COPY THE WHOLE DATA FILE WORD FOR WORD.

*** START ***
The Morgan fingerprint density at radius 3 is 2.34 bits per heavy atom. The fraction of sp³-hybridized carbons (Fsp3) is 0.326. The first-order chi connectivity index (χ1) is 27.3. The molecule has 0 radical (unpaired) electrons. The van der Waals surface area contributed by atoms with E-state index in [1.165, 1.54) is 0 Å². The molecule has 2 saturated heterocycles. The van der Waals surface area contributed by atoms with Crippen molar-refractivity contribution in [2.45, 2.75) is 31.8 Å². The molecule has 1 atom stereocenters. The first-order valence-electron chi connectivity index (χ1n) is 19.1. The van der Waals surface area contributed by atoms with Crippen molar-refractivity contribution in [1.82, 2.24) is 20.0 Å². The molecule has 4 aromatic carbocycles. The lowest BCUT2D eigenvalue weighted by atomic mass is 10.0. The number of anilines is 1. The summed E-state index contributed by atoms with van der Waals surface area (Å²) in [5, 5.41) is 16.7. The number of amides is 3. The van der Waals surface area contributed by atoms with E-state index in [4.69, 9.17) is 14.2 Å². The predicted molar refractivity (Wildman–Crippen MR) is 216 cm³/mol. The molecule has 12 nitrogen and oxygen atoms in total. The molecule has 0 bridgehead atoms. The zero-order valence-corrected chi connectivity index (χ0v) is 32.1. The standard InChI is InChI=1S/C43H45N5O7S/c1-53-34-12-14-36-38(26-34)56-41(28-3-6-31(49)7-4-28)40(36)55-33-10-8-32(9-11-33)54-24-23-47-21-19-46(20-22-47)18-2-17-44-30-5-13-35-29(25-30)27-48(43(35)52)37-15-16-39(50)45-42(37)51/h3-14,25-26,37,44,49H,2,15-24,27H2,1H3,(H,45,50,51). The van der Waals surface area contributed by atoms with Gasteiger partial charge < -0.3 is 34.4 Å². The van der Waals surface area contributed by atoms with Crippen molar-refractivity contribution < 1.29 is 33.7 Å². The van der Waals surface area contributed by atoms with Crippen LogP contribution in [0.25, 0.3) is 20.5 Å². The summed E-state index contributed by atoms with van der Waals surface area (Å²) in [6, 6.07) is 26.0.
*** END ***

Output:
The Morgan fingerprint density at radius 3 is 2.34 bits per heavy atom. The fraction of sp³-hybridized carbons (Fsp3) is 0.326. The first-order chi connectivity index (χ1) is 27.3. The molecule has 0 radical (unpaired) electrons. The van der Waals surface area contributed by atoms with E-state index in [1.165, 1.54) is 0 Å². The molecule has 2 saturated heterocycles. The van der Waals surface area contributed by atoms with Crippen molar-refractivity contribution in [2.45, 2.75) is 31.8 Å². The molecule has 1 atom stereocenters. The first-order valence-electron chi connectivity index (χ1n) is 19.1. The van der Waals surface area contributed by atoms with Crippen molar-refractivity contribution in [1.82, 2.24) is 20.0 Å². The molecule has 4 aromatic carbocycles. The lowest BCUT2D eigenvalue weighted by atomic mass is 10.0. The number of anilines is 1. The summed E-state index contributed by atoms with van der Waals surface area (Å²) in [5, 5.41) is 16.7. The number of amides is 3. The van der Waals surface area contributed by atoms with E-state index in [4.69, 9.17) is 14.2 Å². The predicted molar refractivity (Wildman–Crippen MR) is 216 cm³/mol. The molecule has 12 nitrogen and oxygen atoms in total. The molecule has 0 bridgehead atoms. The zero-order valence-corrected chi connectivity index (χ0v) is 32.1. The standard InChI is InChI=1S/C43H45N5O7S/c1-53-34-12-14-36-38(26-34)56-41(28-3-6-31(49)7-4-28)40(36)55-33-10-8-32(9-11-33)54-24-23-47-21-19-46(20-22-47)18-2-17-44-30-5-13-35-29(25-30)27-48(43(35)52)37-15-16-39(50)45-42(37)51/h3-14,25-26,37,44,49H,2,15-24,27H2,1H3,(H,45,50,51). The van der Waals surface area contributed by atoms with Gasteiger partial charge < -0.3 is 34.4 Å². The van der Waals surface area contributed by atoms with Crippen molar-refractivity contribution < 1.29 is 33.7 Å². The van der Waals surface area contributed by atoms with Crippen LogP contribution in [0.25, 0.3) is 20.5 Å². The summed E-state index contributed by atoms with van der Waals surface area (Å²) in [6, 6.07) is 26.0.